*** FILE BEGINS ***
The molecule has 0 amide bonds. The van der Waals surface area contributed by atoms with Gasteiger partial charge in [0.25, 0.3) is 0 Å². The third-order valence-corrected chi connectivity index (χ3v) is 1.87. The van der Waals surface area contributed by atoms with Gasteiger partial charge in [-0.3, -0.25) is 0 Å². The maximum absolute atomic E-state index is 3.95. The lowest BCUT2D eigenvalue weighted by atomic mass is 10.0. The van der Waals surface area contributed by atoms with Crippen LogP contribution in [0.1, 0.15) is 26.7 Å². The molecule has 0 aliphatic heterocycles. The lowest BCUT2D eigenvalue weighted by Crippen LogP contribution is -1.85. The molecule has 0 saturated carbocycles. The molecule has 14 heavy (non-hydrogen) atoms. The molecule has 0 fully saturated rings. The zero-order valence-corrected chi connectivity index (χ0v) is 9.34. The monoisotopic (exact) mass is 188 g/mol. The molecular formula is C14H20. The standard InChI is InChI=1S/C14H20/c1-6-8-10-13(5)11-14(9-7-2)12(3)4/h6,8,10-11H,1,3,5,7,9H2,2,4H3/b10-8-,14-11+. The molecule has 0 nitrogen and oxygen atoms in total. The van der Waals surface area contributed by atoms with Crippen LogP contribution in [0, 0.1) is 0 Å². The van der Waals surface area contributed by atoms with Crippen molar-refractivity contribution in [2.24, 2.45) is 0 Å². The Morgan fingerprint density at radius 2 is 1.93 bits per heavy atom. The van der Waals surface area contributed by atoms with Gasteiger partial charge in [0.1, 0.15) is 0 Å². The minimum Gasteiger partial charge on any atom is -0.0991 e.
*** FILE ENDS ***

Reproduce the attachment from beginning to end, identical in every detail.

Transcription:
The molecule has 0 amide bonds. The van der Waals surface area contributed by atoms with Gasteiger partial charge in [0.25, 0.3) is 0 Å². The third-order valence-corrected chi connectivity index (χ3v) is 1.87. The van der Waals surface area contributed by atoms with Gasteiger partial charge in [-0.3, -0.25) is 0 Å². The maximum absolute atomic E-state index is 3.95. The lowest BCUT2D eigenvalue weighted by atomic mass is 10.0. The van der Waals surface area contributed by atoms with Crippen LogP contribution in [0.1, 0.15) is 26.7 Å². The molecule has 0 aliphatic heterocycles. The lowest BCUT2D eigenvalue weighted by Crippen LogP contribution is -1.85. The molecule has 0 saturated carbocycles. The molecule has 14 heavy (non-hydrogen) atoms. The molecule has 0 fully saturated rings. The zero-order valence-corrected chi connectivity index (χ0v) is 9.34. The monoisotopic (exact) mass is 188 g/mol. The molecular formula is C14H20. The standard InChI is InChI=1S/C14H20/c1-6-8-10-13(5)11-14(9-7-2)12(3)4/h6,8,10-11H,1,3,5,7,9H2,2,4H3/b10-8-,14-11+. The molecule has 0 nitrogen and oxygen atoms in total. The van der Waals surface area contributed by atoms with Crippen LogP contribution in [0, 0.1) is 0 Å². The van der Waals surface area contributed by atoms with Crippen molar-refractivity contribution in [2.24, 2.45) is 0 Å². The Morgan fingerprint density at radius 2 is 1.93 bits per heavy atom. The van der Waals surface area contributed by atoms with Gasteiger partial charge in [0.1, 0.15) is 0 Å². The minimum Gasteiger partial charge on any atom is -0.0991 e.